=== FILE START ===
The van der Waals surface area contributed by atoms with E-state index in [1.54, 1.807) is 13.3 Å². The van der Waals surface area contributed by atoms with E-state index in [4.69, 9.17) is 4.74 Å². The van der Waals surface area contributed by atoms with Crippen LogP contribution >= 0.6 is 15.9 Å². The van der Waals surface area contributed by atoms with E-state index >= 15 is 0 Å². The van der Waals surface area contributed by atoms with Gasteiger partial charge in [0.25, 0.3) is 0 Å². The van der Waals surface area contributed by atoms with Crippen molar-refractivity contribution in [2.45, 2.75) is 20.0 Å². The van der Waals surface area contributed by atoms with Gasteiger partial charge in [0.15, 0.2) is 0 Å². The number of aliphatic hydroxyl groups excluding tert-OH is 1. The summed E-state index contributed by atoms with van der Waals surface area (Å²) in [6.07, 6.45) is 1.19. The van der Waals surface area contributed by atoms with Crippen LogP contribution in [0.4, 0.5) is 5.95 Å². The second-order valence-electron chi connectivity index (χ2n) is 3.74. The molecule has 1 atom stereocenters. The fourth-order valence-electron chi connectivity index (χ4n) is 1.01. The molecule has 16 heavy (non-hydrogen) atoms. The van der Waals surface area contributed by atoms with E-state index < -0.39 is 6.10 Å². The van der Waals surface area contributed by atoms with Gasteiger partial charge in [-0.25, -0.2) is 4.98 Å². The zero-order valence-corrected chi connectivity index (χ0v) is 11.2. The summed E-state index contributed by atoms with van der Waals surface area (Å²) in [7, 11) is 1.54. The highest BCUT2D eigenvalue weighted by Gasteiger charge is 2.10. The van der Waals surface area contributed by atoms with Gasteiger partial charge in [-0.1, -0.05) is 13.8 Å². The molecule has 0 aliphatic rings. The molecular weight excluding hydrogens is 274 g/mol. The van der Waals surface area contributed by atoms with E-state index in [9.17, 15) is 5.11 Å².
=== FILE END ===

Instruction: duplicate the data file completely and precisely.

The van der Waals surface area contributed by atoms with E-state index in [1.54, 1.807) is 13.3 Å². The van der Waals surface area contributed by atoms with E-state index in [4.69, 9.17) is 4.74 Å². The van der Waals surface area contributed by atoms with Crippen LogP contribution >= 0.6 is 15.9 Å². The van der Waals surface area contributed by atoms with E-state index >= 15 is 0 Å². The van der Waals surface area contributed by atoms with Gasteiger partial charge in [0.25, 0.3) is 0 Å². The van der Waals surface area contributed by atoms with Crippen molar-refractivity contribution in [2.45, 2.75) is 20.0 Å². The van der Waals surface area contributed by atoms with Gasteiger partial charge in [0.15, 0.2) is 0 Å². The number of aliphatic hydroxyl groups excluding tert-OH is 1. The summed E-state index contributed by atoms with van der Waals surface area (Å²) in [6.07, 6.45) is 1.19. The van der Waals surface area contributed by atoms with Crippen LogP contribution in [0.4, 0.5) is 5.95 Å². The second-order valence-electron chi connectivity index (χ2n) is 3.74. The molecule has 1 atom stereocenters. The fourth-order valence-electron chi connectivity index (χ4n) is 1.01. The molecule has 16 heavy (non-hydrogen) atoms. The van der Waals surface area contributed by atoms with E-state index < -0.39 is 6.10 Å². The van der Waals surface area contributed by atoms with Gasteiger partial charge in [-0.25, -0.2) is 4.98 Å². The zero-order valence-corrected chi connectivity index (χ0v) is 11.2. The summed E-state index contributed by atoms with van der Waals surface area (Å²) in [7, 11) is 1.54. The highest BCUT2D eigenvalue weighted by Gasteiger charge is 2.10. The van der Waals surface area contributed by atoms with Gasteiger partial charge in [-0.1, -0.05) is 13.8 Å². The molecule has 0 aliphatic rings. The molecular weight excluding hydrogens is 274 g/mol. The van der Waals surface area contributed by atoms with E-state index in [9.17, 15) is 5.11 Å².